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<- Technically the "it" that I referred to about would be webpack that's watching the filesystem and regenerating the code and such (I have all that running now in my boilerplate, the /wwwroot/bundle.js files will auto regenerate as you change the source files, but my HTML isn't configured yet to hot-load the updated bundle.js files (I think that's a pretty straight forward thing to do on the npm/HTML side, I just haven't gotten to it yet)

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yoDon commented Nov 15, 2017

<- Technically the "it" that I referred to about would be webpack that's watching the filesystem and regenerating the code and such (I have all that running now in my boilerplate, the /wwwroot/bundle.js files will auto regenerate as you change the source files, but my HTML isn't configured yet to hot-load the updated bundle.js files (I think that's a pretty straight forward thing to do on the npm/HTML side, I just haven't gotten to it yet)

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robertmuehsig Nov 15, 2017

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Mhhh... so you suggest we should just host the IPC stuff inside the actual .NET Core process?

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robertmuehsig commented Nov 15, 2017

Mhhh... so you suggest we should just host the IPC stuff inside the actual .NET Core process?

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I'm WAY less knowledgable about the dotnet core internals than you guys are but I think that's what I'm suggesting. Then you'd still be able to host ASPNET if you wanted to but it wouldn't be a required part of the process. You'd just need some way to tell Electron to host the files that are currently thought of as the /wwwroot contents if you were to make ASPNET optional.

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yoDon commented Nov 15, 2017

I'm WAY less knowledgable about the dotnet core internals than you guys are but I think that's what I'm suggesting. Then you'd still be able to host ASPNET if you wanted to but it wouldn't be a required part of the process. You'd just need some way to tell Electron to host the files that are currently thought of as the /wwwroot contents if you were to make ASPNET optional.

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ghost Nov 16, 2017

@yoDon HI
I saw this line

_socket = IO.Socket("http://localhost:" + BridgeSettings.SocketPort);

and this
BridgeConnector.Socket.On(channel, (args) =>

It seem like ElectronNET.API.IpcMain base on socket. It isn't realy ipc.
Am I right?

ghost commented Nov 16, 2017

@yoDon HI
I saw this line

_socket = IO.Socket("http://localhost:" + BridgeSettings.SocketPort);

and this
BridgeConnector.Socket.On(channel, (args) =>

It seem like ElectronNET.API.IpcMain base on socket. It isn't realy ipc.
Am I right?

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yoDon Nov 16, 2017

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@konding all I know is the "IPC" terminology comes from how atom and Electron talk about their code. I'm not sure if the ElectronNET bits are implemented the same way as the base Electron IPC but @robertmuehsig or @GregorBiswanger probably know

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yoDon commented Nov 16, 2017

@konding all I know is the "IPC" terminology comes from how atom and Electron talk about their code. I'm not sure if the ElectronNET bits are implemented the same way as the base Electron IPC but @robertmuehsig or @GregorBiswanger probably know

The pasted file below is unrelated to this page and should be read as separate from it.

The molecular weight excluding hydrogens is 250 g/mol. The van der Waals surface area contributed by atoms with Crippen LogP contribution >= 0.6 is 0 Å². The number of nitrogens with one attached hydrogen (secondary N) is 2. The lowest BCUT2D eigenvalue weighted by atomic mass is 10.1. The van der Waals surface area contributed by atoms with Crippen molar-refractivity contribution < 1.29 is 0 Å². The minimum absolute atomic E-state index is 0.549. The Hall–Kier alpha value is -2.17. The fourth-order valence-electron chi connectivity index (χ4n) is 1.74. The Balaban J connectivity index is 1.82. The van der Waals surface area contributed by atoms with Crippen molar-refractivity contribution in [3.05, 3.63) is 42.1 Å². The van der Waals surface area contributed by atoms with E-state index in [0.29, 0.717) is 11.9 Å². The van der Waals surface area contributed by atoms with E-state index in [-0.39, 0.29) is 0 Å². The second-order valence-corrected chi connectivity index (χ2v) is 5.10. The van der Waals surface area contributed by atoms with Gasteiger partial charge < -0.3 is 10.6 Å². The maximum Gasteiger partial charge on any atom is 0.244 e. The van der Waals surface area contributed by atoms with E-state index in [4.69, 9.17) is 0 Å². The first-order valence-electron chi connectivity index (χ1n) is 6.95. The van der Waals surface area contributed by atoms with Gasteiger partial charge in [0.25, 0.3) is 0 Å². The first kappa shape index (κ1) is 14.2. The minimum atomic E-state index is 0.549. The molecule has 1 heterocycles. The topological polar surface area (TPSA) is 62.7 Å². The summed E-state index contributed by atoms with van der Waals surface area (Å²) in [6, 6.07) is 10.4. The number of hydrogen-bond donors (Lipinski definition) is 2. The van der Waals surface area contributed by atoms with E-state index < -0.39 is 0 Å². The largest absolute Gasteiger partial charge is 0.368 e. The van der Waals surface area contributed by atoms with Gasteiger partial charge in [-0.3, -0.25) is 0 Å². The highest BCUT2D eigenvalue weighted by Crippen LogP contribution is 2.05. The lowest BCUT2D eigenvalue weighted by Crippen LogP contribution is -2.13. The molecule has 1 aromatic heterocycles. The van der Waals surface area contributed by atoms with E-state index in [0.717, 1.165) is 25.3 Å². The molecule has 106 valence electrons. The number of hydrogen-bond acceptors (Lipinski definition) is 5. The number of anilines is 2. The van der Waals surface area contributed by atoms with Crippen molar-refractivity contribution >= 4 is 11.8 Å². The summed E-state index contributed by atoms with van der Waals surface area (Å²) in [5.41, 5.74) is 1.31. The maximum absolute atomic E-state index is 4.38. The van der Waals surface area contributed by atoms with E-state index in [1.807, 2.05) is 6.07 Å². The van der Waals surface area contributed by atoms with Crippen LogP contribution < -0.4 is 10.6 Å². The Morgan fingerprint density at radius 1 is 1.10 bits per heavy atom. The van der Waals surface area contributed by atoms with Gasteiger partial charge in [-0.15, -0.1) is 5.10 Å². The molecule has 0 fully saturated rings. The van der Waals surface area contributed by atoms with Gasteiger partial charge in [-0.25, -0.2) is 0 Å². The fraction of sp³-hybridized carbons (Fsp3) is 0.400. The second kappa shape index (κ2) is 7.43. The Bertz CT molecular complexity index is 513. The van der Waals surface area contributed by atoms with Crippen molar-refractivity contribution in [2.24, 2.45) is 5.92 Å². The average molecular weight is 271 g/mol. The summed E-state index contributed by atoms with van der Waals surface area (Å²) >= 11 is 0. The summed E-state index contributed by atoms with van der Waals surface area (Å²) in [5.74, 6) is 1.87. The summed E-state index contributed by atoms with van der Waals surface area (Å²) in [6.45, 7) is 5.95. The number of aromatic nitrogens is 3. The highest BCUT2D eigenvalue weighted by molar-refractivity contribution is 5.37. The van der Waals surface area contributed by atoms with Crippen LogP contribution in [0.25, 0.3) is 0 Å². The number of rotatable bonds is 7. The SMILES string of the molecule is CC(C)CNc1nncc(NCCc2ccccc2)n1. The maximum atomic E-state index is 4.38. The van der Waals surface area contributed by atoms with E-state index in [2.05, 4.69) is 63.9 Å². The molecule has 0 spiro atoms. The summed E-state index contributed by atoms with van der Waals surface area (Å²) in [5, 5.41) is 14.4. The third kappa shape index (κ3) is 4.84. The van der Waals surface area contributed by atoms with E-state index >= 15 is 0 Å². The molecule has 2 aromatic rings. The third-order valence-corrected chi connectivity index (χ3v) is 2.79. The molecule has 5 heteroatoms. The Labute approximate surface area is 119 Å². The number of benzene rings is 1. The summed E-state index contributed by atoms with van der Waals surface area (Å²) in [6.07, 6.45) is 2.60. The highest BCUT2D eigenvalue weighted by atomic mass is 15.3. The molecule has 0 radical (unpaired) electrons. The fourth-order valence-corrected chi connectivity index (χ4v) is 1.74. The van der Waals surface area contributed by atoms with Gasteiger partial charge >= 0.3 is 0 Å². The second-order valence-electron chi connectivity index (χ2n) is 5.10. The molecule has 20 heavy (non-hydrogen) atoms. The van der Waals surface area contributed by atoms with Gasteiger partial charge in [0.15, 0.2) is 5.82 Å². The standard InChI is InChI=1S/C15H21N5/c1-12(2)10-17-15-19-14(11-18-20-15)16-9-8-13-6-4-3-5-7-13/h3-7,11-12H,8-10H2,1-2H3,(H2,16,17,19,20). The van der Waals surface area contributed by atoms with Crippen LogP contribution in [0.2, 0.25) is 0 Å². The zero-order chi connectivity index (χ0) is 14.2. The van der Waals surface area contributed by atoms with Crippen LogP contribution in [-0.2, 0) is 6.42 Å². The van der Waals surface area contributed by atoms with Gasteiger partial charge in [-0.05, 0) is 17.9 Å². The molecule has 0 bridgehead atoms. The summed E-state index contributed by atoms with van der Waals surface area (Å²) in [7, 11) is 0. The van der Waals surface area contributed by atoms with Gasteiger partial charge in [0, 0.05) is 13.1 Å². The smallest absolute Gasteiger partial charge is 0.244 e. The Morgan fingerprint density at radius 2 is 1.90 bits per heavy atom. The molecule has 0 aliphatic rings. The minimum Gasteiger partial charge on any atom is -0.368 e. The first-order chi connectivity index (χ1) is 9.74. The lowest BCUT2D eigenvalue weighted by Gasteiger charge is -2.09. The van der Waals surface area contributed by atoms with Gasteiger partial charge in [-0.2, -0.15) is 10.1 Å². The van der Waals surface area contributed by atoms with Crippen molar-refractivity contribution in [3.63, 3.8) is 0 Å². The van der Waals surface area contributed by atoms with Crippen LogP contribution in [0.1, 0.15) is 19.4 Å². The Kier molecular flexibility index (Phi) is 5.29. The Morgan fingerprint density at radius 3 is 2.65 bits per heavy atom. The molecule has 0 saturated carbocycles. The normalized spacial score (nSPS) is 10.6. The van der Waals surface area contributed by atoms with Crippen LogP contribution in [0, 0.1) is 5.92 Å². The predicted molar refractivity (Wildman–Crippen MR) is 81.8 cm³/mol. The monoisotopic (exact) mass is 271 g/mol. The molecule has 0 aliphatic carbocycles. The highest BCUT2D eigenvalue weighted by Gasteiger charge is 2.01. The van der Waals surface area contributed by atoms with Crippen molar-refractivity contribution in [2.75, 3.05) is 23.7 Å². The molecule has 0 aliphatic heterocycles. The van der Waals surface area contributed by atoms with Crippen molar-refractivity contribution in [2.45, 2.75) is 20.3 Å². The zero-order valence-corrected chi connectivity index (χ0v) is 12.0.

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robertmuehsig Nov 16, 2017

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Mhh... the communication path is described here. Our Electron.NET talks via this Socket to the Electron stuff.

I'm not sure what the definition of IPC is, but we use http as the channel. At work we are using named pipes to do IPC, but we just run on Windows. What is your definition of IPC @konding ?

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robertmuehsig commented Nov 16, 2017

Mhh... the communication path is described here. Our Electron.NET talks via this Socket to the Electron stuff.

I'm not sure what the definition of IPC is, but we use http as the channel. At work we are using named pipes to do IPC, but we just run on Windows. What is your definition of IPC @konding ?

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ghost Nov 16, 2017

My understanding is two objects communicate with each other in the same process. @robertmuehsig

ghost commented Nov 16, 2017

My understanding is two objects communicate with each other in the same process. @robertmuehsig

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raffaeler Feb 14, 2018

FYI I could solve the issues of my plugin with Electron. It was not a real bug, but both me and Electron used a "slot" so each of us was overwriting the other.
Anyway, I could successfully run C# code inside the renderer process. I still have no public releases.
BTW, if anyone of you is at the next mvp summit, I will be there and we can chat about it.

raffaeler commented Feb 14, 2018

FYI I could solve the issues of my plugin with Electron. It was not a real bug, but both me and Electron used a "slot" so each of us was overwriting the other.
Anyway, I could successfully run C# code inside the renderer process. I still have no public releases.
BTW, if anyone of you is at the next mvp summit, I will be there and we can chat about it.

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robertmuehsig Feb 14, 2018

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@raffaeler Then we shall meet at the summit :) @GregorBiswanger

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robertmuehsig commented Feb 14, 2018

@raffaeler Then we shall meet at the summit :) @GregorBiswanger

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raffaeler Feb 14, 2018

You can bet! :) My handle here is the same on twitter.

raffaeler commented Feb 14, 2018

You can bet! :) My handle here is the same on twitter.